By Jason McClain (@JTorreyMcClain)
“But if the battle looks to be going sour they’ll break, and they’ll break bad.” – Jocelyn Bywater, p. 710 of A Clash of Kings by George R. R. Martin, Bantam Paperback.
I declare right up front that if you haven’t watched Season 4 of Breaking Bad, read A Game of Thrones or read A Clash of Kings, there will be SPOILERS ahead. I warn you because part of the joy of these pieces of art is the unknown journey and a spoiler would change your perception. However, it’s also because part of the journey consists of knowing that no character is truly safe. I found that out as did viewers of the HBO Game of Thrones series when four-fifths of the way through the first book of the A Song of Ice and Fire series, Eddard, the Stark patriarch and one of the narrators, gets his head separated from his body. Needless to say, he doesn’t return in the second book. If you know he dies and the others live, part of the experience is gone. However, once a main character–not only a main character, but one of the narrators–perishes, you know that no one is safe.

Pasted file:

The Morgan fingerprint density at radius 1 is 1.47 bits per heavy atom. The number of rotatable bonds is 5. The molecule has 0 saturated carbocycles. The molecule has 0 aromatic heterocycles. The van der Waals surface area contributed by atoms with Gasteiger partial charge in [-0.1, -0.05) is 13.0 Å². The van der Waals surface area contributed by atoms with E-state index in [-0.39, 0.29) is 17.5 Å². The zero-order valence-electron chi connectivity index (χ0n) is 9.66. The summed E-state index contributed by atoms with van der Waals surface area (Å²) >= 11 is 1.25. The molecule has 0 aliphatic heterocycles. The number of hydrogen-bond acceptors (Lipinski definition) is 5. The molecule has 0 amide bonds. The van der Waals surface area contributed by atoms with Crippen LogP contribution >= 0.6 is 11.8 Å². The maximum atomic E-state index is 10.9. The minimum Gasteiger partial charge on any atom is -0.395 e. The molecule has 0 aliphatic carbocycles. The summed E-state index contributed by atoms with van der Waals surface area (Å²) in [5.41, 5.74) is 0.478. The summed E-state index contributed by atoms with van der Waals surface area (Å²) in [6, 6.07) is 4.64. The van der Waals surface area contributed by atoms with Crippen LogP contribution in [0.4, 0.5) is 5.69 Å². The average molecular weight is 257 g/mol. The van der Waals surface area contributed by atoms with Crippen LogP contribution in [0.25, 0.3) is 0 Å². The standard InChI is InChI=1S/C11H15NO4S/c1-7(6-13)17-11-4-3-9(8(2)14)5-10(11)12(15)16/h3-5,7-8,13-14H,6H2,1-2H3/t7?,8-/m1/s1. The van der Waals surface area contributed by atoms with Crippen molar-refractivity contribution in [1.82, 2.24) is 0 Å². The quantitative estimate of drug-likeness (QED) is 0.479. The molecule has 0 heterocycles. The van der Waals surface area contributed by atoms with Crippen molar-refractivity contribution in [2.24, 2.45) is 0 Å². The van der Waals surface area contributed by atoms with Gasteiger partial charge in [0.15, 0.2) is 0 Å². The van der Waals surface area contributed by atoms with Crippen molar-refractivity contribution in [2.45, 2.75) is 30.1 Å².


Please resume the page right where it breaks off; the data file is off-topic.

Viewers of Breaking Bad saw that with the finale, as the main bad guy for the past two years, Gus Fring, died as well. I’ve already spoken with at least six people on the magic of that final episode of the season as well as his death scene as everyone excitedly wants to talk about it. As fanatic, or even casual viewers, that episode makes us giddy.
When real stakes exist, I posit that a show is better for it. If we know that the two main characters of a romantic comedy will end up by the last act no matter if one likes pizza and the other likes sushi, it’s not near as interesting. If the only time a TV show takes a chance is during sweeps or a “very special” episode, then we know all of the other car chases, break-ups, boat chases, misunderstandings or motorcycle chases will end up ok.